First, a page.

Me, Cinderella?

By: Aubrey Rose

What was he doing? I froze in my seat, my hands still ensconced by his. He looked at me as though he saw my soul inside of me, his gaze familiar and possessive. At that moment, I knew he wanted me, desired me. I could feel threads of attraction stretching across the small space between us as tangibly as if they had been visible, hanging in the cold white air.

It was over in a second. He pulled back quickly, as though he had touched his lips to coffee that was too hot, and the connection was lost.

“I’m sorry,” he said. He released my hands, and I almost dropped my coffee all over my lap. None of my muscles were listening to me anymore. Not after the touch of his hands on mine.


“I shouldn’t have. It was presumptuous. I’m not…” His stare was lost again in the distance.

“Not what?”

“Not whole. Not ready. I don’t know.” He shrugged his shoulders, obviously distraught but trying to hide it. “Excuse me. Thank you, thank you for the coffee.”

“It’s okay. Really.”

He looked up at me, and I saw a deep longing in his eyes. Not knowing what I was doing, I reached out and touched his cheek on the side of his face that was scarred. My thumb rested on his cheekbone, and with my hand obscuring his face the scar was erased from view, peeking out only slightly from under my palm. I caressed the white seam. His dark hair fell over my fingers and his eyes flashed dangerously, as though he were not the prince after all, but the wolf.

His strong fingers closed over mine, stroking the back of my hand with his thumb. I instinctively leaned forward into his pressure but stopped as he opened his mouth to speak. He paused, seeming to change his mind about what he would say.

“You’re a lovely girl.” His voice was nearly a whisper, and I heard in it a note of sorrow so deep that it made me want to throw my arms around him. I could tell he was hurting, that he wanted me and the wanting hurt him somehow. I didn’t know how, I didn’t know why, but I recognized the pain in his gaze as easily as I recognized my own face in the mirror each morning.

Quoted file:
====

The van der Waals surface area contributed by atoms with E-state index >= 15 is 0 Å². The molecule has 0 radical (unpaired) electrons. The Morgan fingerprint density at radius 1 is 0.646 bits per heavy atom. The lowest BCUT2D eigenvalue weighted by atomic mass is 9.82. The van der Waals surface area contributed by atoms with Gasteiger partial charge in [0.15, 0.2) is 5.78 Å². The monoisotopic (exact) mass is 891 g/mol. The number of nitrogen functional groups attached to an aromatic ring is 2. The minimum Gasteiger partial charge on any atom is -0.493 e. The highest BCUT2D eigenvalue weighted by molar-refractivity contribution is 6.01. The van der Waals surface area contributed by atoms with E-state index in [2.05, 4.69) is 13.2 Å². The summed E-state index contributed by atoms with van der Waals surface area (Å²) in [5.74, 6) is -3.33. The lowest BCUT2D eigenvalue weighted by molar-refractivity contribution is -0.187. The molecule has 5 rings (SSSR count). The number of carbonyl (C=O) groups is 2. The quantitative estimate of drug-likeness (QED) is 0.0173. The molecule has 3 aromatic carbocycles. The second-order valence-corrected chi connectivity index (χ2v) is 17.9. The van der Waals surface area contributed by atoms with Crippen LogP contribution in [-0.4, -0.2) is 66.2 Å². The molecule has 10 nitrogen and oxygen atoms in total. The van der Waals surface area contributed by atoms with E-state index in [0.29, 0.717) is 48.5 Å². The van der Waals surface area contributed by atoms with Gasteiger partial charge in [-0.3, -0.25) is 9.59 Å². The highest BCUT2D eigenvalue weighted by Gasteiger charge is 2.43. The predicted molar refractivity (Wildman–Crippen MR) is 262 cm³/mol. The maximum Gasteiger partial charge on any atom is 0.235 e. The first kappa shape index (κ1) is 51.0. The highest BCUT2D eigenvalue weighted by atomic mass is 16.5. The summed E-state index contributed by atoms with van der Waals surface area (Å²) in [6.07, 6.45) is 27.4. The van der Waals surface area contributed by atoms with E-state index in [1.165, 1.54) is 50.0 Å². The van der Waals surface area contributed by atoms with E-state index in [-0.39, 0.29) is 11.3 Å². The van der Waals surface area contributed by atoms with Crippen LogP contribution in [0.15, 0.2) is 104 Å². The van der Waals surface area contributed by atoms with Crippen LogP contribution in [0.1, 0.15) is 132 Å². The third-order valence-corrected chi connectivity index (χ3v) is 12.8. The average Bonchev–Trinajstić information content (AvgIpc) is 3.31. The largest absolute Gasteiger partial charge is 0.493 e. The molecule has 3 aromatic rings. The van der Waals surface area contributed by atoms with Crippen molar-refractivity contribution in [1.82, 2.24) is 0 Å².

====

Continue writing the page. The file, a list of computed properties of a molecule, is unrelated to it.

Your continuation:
A student walked around the corner of the library into view, and I instinctively sat back upright, realizing the insanity of the situation. This was a man I did not know at all, a stranger in the snow, and I was ready to fall into his arms as quickly and easily as if I had known him all my life. I stood up from the bench, scared by the intensity of my attraction to him, unlike anything I had felt before.

“I have to go,” I said. “My study group.”

“Yes, of course,” he said, still sitting. He did not seem anxious at all to see me go, but as I moved past him his hand shot out to stop me, catching me by the elbow.

“May I ask your name?” he said.

I hesitated for only a split second. “Valentina,” I replied. “Valentina Alastair.”

“My name is Eliot. Thank you for the coffee, Valentina,” the man said. He let go of my arm and I walked quickly toward the library, forcing myself to only look ahead. I thought that if I turned to look at him, I would not be able to leave him. But at the library door, I gave into curiosity and let myself glance back at him.

There was nobody there. He had vanished, like a snowflake that falls onto your cheek and melts into water before you feel it touch your skin. Above the bench there was a wisp of white breath that curled into itself, fading, until it dissipated into the air. Under the bench no footprints left any indication to where he had disappeared. The sheets of snow whipped along the sidewalk and brushed away any trace of the man who held my hands in his so possessively.

The snow continued to fall and I blinked once, hard, then went inside.


“Dr. Herceg! Dr. Herceg! Wait!”

Eliot turned to see the department chair fairly skipping to catch up to him.

“Eliot, please,” he said, shaking Patterson’s hand in greeting.

“Eliot. Yes. Excellent. I’m so glad I could catch you,” he said.

“What can I help you with?” Eliot asked, faintly irritated. With gray hair and spectacles resting on his thin nose, the department chair resembled just about every other mathematician Eliot had ever known. Dr. Patterson had been running the department for as long as Eliot could remember, although he tried to avoid the man as a rule. Patterson preferred conversation about office politics to those of mathematics, and Eliot’s disdain for the academic rat race had not endeared him to the man. Eliot’s position as a fellow had been granted as a special exemption so that he could remain in America to study, and he knew Patterson resented the way Eliot isolated himself.

“I wanted to talk to you about your internship prize. And your work in general.”

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